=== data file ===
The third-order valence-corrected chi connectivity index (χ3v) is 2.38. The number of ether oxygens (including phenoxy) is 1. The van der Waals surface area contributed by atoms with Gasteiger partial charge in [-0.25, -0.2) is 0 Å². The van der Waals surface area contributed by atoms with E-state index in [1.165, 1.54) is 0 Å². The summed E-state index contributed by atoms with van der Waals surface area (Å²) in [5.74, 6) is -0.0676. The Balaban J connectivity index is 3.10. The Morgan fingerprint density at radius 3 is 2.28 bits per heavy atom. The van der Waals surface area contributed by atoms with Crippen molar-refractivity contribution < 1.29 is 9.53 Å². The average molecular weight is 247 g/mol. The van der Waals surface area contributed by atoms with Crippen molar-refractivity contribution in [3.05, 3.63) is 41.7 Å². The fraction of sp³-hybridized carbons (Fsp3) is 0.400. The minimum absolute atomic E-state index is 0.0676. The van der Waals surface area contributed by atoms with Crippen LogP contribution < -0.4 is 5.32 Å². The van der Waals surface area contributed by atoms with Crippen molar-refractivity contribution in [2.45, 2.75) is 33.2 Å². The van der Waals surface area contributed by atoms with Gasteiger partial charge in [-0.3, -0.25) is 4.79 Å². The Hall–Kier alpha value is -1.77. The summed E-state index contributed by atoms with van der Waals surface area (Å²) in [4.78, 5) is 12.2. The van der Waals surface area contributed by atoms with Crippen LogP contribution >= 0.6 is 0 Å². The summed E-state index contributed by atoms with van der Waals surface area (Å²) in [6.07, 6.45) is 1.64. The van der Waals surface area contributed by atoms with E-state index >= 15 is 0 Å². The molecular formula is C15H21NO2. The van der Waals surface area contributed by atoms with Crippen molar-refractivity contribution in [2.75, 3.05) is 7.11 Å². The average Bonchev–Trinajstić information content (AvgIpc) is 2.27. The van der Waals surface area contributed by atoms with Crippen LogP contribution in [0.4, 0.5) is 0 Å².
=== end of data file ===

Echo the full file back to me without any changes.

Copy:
The third-order valence-corrected chi connectivity index (χ3v) is 2.38. The number of ether oxygens (including phenoxy) is 1. The van der Waals surface area contributed by atoms with Gasteiger partial charge in [-0.25, -0.2) is 0 Å². The van der Waals surface area contributed by atoms with E-state index in [1.165, 1.54) is 0 Å². The summed E-state index contributed by atoms with van der Waals surface area (Å²) in [5.74, 6) is -0.0676. The Balaban J connectivity index is 3.10. The Morgan fingerprint density at radius 3 is 2.28 bits per heavy atom. The van der Waals surface area contributed by atoms with Crippen molar-refractivity contribution < 1.29 is 9.53 Å². The average molecular weight is 247 g/mol. The van der Waals surface area contributed by atoms with Crippen molar-refractivity contribution in [3.05, 3.63) is 41.7 Å². The fraction of sp³-hybridized carbons (Fsp3) is 0.400. The minimum absolute atomic E-state index is 0.0676. The van der Waals surface area contributed by atoms with Crippen LogP contribution < -0.4 is 5.32 Å². The van der Waals surface area contributed by atoms with Crippen molar-refractivity contribution in [2.45, 2.75) is 33.2 Å². The van der Waals surface area contributed by atoms with Gasteiger partial charge in [-0.3, -0.25) is 4.79 Å². The Hall–Kier alpha value is -1.77. The summed E-state index contributed by atoms with van der Waals surface area (Å²) in [4.78, 5) is 12.2. The van der Waals surface area contributed by atoms with Crippen LogP contribution >= 0.6 is 0 Å². The summed E-state index contributed by atoms with van der Waals surface area (Å²) in [6.07, 6.45) is 1.64. The van der Waals surface area contributed by atoms with E-state index >= 15 is 0 Å². The molecular formula is C15H21NO2. The van der Waals surface area contributed by atoms with Crippen molar-refractivity contribution in [2.75, 3.05) is 7.11 Å². The average Bonchev–Trinajstić information content (AvgIpc) is 2.27. The van der Waals surface area contributed by atoms with Crippen LogP contribution in [0.4, 0.5) is 0 Å².